I’ve just completed reading Inside Apple by Adam Lashinsky. Other reviewers elsewhere have noted it is a quick and easy read, and it does offer some fascinating insights into a company we all follow slavishly, no matter our feelings about its products.
I read this book having completed Isaacson’s biography of Steve Jobs a few weeks ago, and I would advise anyone intending to read both to put a greater distance between the two reads.
For me, the difference in access the two authors had is jarring: whilst Isaacson is able to speak directly to the thoughts of Jobs with the authority that comes from direct interviews, Lashinsky is forced to do with the second hand tales of ex-employees, employees who can’t or wouldn’t speak on the record, and off-cuts from meetings with senior Apple leaders retold through the lens of outsiders.
For Lashinsky, this leads to a book which is padded with a considerable amount of opining on the future fortunes of Apple, the way the company works now and then, and other matters for which direct evidence is not available.
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Having said that though, there is good material here. Some of the stories are truly informative: the emphasis that the company places of packaging design (100s of prototypes in a lab specifically for the purpose) for example, or mechanics of a product-launch, as told by participating partners are all fascinating insights.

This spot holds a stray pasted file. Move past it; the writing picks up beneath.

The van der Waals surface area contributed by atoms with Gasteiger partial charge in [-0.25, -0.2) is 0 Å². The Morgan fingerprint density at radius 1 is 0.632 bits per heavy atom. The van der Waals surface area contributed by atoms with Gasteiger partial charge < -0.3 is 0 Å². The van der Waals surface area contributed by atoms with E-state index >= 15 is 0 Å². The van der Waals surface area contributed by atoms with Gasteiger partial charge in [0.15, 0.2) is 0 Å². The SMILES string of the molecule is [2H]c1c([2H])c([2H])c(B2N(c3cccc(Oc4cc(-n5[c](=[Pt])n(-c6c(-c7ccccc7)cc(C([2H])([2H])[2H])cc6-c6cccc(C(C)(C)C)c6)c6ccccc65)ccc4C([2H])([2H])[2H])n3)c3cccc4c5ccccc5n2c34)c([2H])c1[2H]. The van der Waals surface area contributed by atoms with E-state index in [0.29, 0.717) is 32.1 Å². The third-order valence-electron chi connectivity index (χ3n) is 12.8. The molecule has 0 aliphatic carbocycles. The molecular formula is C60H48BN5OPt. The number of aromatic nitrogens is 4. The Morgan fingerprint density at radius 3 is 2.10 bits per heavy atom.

But for me, the most interesting thing about this book is the contrast it draws with modern management practice and thinking about how companies should be run.
First and foremost, in something quite jarring for me personally, Inside Apple explains how the company is not an especially nice place to work. It describes a confrontational dog-eat-dog environment. One where winning it all costs is the norm. Where making sure you don’t get beaten up by the boss is the number one thing you have to do every day.
I have spent the latter part of my career trying to create work environments the complete opposite. In this, I think I am rather typical of managers who have valued people and talent and believed that happy people are the gateway to corporate success.
If the way things work at Apple is anything to go by, happiness is not only not a prerequisite, it can have the effect of taking the edge off an organisation altogether.
Practically speaking the stellar performance of the company suggests that modern management practice – concerned as it is with happiness of stakeholders and work life balance – could use an update.
The nub of the book, though rests in a single question: did Apple work because of Steve, or did Apple work because it was Apple? It is a question which, I think, Inside Apple does not answer.
So, should you read Inside Apple?
The answer is yes, if only because there is little else that purports to explain some of how Apple does what it does.
But if you have the stomach for only one book about Apple, then I say wait.
Because, having read Inside Apple, it seems quite a few executives in the company are awaiting their time in the sun. And if that’s the case, it is surely only a matter of time before someone with greater access to the company writes a book with all the details which are only tantelizingly hinted at here.